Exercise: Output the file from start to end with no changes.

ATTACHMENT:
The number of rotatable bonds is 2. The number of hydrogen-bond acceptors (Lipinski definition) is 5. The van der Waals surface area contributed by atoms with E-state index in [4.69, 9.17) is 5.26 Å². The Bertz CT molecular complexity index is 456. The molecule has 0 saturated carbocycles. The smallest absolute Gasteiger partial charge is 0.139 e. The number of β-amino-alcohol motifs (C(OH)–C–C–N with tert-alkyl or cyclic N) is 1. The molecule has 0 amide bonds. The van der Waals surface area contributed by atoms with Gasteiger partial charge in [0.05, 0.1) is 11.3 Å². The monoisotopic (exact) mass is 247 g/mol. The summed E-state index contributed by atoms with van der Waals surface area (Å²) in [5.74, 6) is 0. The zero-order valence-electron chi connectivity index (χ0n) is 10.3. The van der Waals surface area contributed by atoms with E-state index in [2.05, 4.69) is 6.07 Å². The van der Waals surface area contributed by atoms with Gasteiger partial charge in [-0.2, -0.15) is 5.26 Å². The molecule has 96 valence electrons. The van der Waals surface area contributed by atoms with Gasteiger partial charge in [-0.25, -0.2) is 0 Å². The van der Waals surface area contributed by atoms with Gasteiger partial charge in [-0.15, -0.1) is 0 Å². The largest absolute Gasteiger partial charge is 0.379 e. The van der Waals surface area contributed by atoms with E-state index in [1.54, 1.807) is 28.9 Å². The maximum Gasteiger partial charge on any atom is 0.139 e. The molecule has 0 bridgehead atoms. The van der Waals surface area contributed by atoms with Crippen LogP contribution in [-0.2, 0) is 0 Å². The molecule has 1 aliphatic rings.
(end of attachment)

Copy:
The number of rotatable bonds is 2. The number of hydrogen-bond acceptors (Lipinski definition) is 5. The van der Waals surface area contributed by atoms with E-state index in [4.69, 9.17) is 5.26 Å². The Bertz CT molecular complexity index is 456. The molecule has 0 saturated carbocycles. The smallest absolute Gasteiger partial charge is 0.139 e. The number of β-amino-alcohol motifs (C(OH)–C–C–N with tert-alkyl or cyclic N) is 1. The molecule has 0 amide bonds. The van der Waals surface area contributed by atoms with Gasteiger partial charge in [0.05, 0.1) is 11.3 Å². The monoisotopic (exact) mass is 247 g/mol. The summed E-state index contributed by atoms with van der Waals surface area (Å²) in [5.74, 6) is 0. The zero-order valence-electron chi connectivity index (χ0n) is 10.3. The van der Waals surface area contributed by atoms with E-state index in [2.05, 4.69) is 6.07 Å². The van der Waals surface area contributed by atoms with Gasteiger partial charge in [-0.2, -0.15) is 5.26 Å². The molecule has 96 valence electrons. The van der Waals surface area contributed by atoms with Gasteiger partial charge in [-0.25, -0.2) is 0 Å². The van der Waals surface area contributed by atoms with Gasteiger partial charge in [-0.15, -0.1) is 0 Å². The largest absolute Gasteiger partial charge is 0.379 e. The van der Waals surface area contributed by atoms with E-state index in [1.54, 1.807) is 28.9 Å². The maximum Gasteiger partial charge on any atom is 0.139 e. The molecule has 0 bridgehead atoms. The van der Waals surface area contributed by atoms with Crippen LogP contribution in [-0.2, 0) is 0 Å². The molecule has 1 aliphatic rings.